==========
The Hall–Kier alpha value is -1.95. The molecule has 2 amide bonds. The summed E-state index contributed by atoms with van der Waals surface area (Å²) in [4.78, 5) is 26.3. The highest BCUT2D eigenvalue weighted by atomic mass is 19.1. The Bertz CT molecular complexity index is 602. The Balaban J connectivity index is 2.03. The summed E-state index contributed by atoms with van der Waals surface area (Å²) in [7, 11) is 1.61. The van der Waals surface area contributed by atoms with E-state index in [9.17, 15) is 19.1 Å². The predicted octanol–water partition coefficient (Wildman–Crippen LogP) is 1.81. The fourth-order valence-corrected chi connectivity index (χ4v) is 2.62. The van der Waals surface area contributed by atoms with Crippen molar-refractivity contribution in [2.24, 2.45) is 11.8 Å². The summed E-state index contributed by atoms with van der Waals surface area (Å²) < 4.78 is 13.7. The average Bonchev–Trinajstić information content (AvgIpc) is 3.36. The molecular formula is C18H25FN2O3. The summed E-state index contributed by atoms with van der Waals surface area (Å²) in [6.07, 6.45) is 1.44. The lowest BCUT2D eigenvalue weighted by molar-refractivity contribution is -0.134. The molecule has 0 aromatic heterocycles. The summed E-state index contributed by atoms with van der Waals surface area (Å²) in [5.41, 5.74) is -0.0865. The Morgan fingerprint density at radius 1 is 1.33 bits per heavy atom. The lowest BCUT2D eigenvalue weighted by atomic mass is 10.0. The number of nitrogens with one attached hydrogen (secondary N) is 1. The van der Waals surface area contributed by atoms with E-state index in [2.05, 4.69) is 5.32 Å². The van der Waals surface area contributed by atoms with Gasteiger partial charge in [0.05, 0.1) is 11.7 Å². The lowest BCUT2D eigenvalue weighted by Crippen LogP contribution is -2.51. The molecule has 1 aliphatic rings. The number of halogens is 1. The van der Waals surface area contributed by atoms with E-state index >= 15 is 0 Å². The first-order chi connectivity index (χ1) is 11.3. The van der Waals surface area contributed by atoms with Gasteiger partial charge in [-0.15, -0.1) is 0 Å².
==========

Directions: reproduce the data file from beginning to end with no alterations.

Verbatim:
The Hall–Kier alpha value is -1.95. The molecule has 2 amide bonds. The summed E-state index contributed by atoms with van der Waals surface area (Å²) in [4.78, 5) is 26.3. The highest BCUT2D eigenvalue weighted by atomic mass is 19.1. The Bertz CT molecular complexity index is 602. The Balaban J connectivity index is 2.03. The summed E-state index contributed by atoms with van der Waals surface area (Å²) in [7, 11) is 1.61. The van der Waals surface area contributed by atoms with E-state index in [9.17, 15) is 19.1 Å². The predicted octanol–water partition coefficient (Wildman–Crippen LogP) is 1.81. The fourth-order valence-corrected chi connectivity index (χ4v) is 2.62. The van der Waals surface area contributed by atoms with Crippen molar-refractivity contribution in [2.24, 2.45) is 11.8 Å². The summed E-state index contributed by atoms with van der Waals surface area (Å²) < 4.78 is 13.7. The average Bonchev–Trinajstić information content (AvgIpc) is 3.36. The molecular formula is C18H25FN2O3. The summed E-state index contributed by atoms with van der Waals surface area (Å²) in [6.07, 6.45) is 1.44. The lowest BCUT2D eigenvalue weighted by molar-refractivity contribution is -0.134. The molecule has 0 aromatic heterocycles. The summed E-state index contributed by atoms with van der Waals surface area (Å²) in [5.41, 5.74) is -0.0865. The Morgan fingerprint density at radius 1 is 1.33 bits per heavy atom. The lowest BCUT2D eigenvalue weighted by atomic mass is 10.0. The number of nitrogens with one attached hydrogen (secondary N) is 1. The van der Waals surface area contributed by atoms with E-state index in [2.05, 4.69) is 5.32 Å². The van der Waals surface area contributed by atoms with Gasteiger partial charge in [0.05, 0.1) is 11.7 Å². The lowest BCUT2D eigenvalue weighted by Crippen LogP contribution is -2.51. The molecule has 1 aliphatic rings. The number of halogens is 1. The van der Waals surface area contributed by atoms with E-state index >= 15 is 0 Å². The first-order chi connectivity index (χ1) is 11.3. The van der Waals surface area contributed by atoms with Gasteiger partial charge in [-0.15, -0.1) is 0 Å².